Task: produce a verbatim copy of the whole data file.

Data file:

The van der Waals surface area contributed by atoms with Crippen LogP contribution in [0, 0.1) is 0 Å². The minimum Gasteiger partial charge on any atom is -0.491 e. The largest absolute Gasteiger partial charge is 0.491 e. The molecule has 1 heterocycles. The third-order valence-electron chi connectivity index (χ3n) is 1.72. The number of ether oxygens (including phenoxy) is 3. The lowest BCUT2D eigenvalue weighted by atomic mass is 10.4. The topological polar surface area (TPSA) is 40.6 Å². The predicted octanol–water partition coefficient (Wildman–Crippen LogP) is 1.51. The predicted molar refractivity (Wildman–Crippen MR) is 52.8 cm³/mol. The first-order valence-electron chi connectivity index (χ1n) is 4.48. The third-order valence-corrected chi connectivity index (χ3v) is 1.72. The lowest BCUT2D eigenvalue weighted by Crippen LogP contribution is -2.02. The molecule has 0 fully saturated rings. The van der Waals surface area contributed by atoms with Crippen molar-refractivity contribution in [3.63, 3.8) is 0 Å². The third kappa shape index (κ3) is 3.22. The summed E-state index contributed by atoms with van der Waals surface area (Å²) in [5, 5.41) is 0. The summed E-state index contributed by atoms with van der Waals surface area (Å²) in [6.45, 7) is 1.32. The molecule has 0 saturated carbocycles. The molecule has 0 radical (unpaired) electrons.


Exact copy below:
The van der Waals surface area contributed by atoms with Crippen LogP contribution in [0, 0.1) is 0 Å². The minimum Gasteiger partial charge on any atom is -0.491 e. The largest absolute Gasteiger partial charge is 0.491 e. The molecule has 1 heterocycles. The third-order valence-electron chi connectivity index (χ3n) is 1.72. The number of ether oxygens (including phenoxy) is 3. The lowest BCUT2D eigenvalue weighted by atomic mass is 10.4. The topological polar surface area (TPSA) is 40.6 Å². The predicted octanol–water partition coefficient (Wildman–Crippen LogP) is 1.51. The predicted molar refractivity (Wildman–Crippen MR) is 52.8 cm³/mol. The first-order valence-electron chi connectivity index (χ1n) is 4.48. The third-order valence-corrected chi connectivity index (χ3v) is 1.72. The lowest BCUT2D eigenvalue weighted by Crippen LogP contribution is -2.02. The molecule has 0 fully saturated rings. The van der Waals surface area contributed by atoms with Crippen molar-refractivity contribution in [3.63, 3.8) is 0 Å². The third kappa shape index (κ3) is 3.22. The summed E-state index contributed by atoms with van der Waals surface area (Å²) in [5, 5.41) is 0. The summed E-state index contributed by atoms with van der Waals surface area (Å²) in [6.45, 7) is 1.32. The molecule has 0 saturated carbocycles. The molecule has 0 radical (unpaired) electrons.